But I think this little triangle dealie gets at something about how how we look at each other. As one poster said, if you replace “religious” with “atheist,” it would look true to a fundamentalist. As you can probably tell by this lengthy comment, I don’t like arguments as simple as this graphic because I think they’re blunt instruments. If we ever want to convince anyone that religion is false, it probably won’t help to call believers stupid or dishonest. As we’ve learned from some of our religious friends, semantics =/= a solid argument.

    • JonJon

      Nice point.

    • Elemenope

      It’s impossible to believe something dishonestly.

      I’m really not sure that’s true. I suspect, in fact, that it really isn’t true at all, but we are predisposed to think otherwise because we are predisposed to think that we are not in control of what we believe; we think that our beliefs cause our actions, rather than the more complicated notion that our actions in part cause our beliefs.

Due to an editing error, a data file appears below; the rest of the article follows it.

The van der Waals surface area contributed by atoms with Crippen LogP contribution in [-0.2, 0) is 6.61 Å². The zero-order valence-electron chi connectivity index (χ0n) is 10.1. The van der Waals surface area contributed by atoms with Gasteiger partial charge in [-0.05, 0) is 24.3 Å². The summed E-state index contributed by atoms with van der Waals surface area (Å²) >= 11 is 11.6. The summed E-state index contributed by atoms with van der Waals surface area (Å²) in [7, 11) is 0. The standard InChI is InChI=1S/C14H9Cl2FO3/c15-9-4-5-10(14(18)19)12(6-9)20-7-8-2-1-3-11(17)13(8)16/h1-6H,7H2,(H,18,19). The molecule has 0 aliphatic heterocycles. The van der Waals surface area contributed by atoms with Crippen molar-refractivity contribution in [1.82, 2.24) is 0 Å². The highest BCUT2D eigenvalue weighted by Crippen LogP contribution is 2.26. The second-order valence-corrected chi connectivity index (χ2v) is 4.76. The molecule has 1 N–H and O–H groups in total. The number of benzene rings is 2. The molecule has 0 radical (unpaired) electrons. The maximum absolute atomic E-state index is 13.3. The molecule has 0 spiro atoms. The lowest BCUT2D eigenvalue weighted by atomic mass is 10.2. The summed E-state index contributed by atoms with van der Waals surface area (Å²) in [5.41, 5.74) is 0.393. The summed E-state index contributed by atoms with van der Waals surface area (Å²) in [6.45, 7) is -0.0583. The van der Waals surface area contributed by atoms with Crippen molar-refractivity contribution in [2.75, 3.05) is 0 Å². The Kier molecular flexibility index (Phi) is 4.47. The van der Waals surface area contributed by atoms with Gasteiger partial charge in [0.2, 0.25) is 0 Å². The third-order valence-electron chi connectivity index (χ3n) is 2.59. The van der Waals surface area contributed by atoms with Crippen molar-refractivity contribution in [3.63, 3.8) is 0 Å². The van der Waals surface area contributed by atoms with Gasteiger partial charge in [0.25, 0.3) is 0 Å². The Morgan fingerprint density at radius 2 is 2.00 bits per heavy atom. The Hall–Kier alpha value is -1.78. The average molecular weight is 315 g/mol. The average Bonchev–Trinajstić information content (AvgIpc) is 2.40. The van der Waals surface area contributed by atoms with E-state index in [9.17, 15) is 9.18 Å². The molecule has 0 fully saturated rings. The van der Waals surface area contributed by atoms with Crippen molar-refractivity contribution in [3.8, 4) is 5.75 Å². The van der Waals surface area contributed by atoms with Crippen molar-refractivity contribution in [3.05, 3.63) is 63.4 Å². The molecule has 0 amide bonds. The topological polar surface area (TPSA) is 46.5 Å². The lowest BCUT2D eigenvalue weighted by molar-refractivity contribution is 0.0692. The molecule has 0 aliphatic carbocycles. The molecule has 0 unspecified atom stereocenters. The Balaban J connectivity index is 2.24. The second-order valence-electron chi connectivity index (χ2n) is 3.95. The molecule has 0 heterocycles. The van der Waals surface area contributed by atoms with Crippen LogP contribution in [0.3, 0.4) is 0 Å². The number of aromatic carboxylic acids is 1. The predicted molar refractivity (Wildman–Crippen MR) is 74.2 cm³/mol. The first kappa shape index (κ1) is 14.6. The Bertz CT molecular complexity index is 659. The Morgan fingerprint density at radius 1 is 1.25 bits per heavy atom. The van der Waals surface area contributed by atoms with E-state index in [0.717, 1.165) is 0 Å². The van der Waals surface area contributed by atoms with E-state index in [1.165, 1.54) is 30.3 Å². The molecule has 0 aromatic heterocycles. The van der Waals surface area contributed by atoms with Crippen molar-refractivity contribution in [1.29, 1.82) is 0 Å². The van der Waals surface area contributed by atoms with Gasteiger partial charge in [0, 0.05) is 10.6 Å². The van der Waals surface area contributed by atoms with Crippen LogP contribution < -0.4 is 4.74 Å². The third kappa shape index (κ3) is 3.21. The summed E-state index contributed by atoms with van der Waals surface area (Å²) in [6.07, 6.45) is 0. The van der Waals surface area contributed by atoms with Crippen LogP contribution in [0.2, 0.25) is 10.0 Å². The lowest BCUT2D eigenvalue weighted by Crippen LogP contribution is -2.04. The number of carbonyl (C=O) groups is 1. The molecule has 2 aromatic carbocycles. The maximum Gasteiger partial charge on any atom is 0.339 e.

In my experience, humans compartmentalize like it’s going out of style. Hence, we are fully capable of maintaining sincere beliefs in contradictory propositions. We are also capable of holding tentative beliefs, in the sense that our outward conviction is not reflected in an inward state, but is instead driven by something external (like peer pressure, for example). We are certainly capable of training ourselves to change beliefs over time, given an external motivation; the expression “fake it till you make it” comes to mind. Beliefs, and most mental constructs, find roots in physical habits and are strongly tied to them (hence the importance of ceremony and ritual in religion in general); the physical habit can certainly be established before the belief is.

      When taken to reasonable extremes, these phenomena can certainly yield what might best be described as a “dishonest belief”, a belief driven not by what one honestly considers to be true, but rather by other processes. I think this is particularly true once a person becomes aware that two of their beliefs conflict in an irreconcilable way and yet chooses to continue to maintain them both.

      • JonJon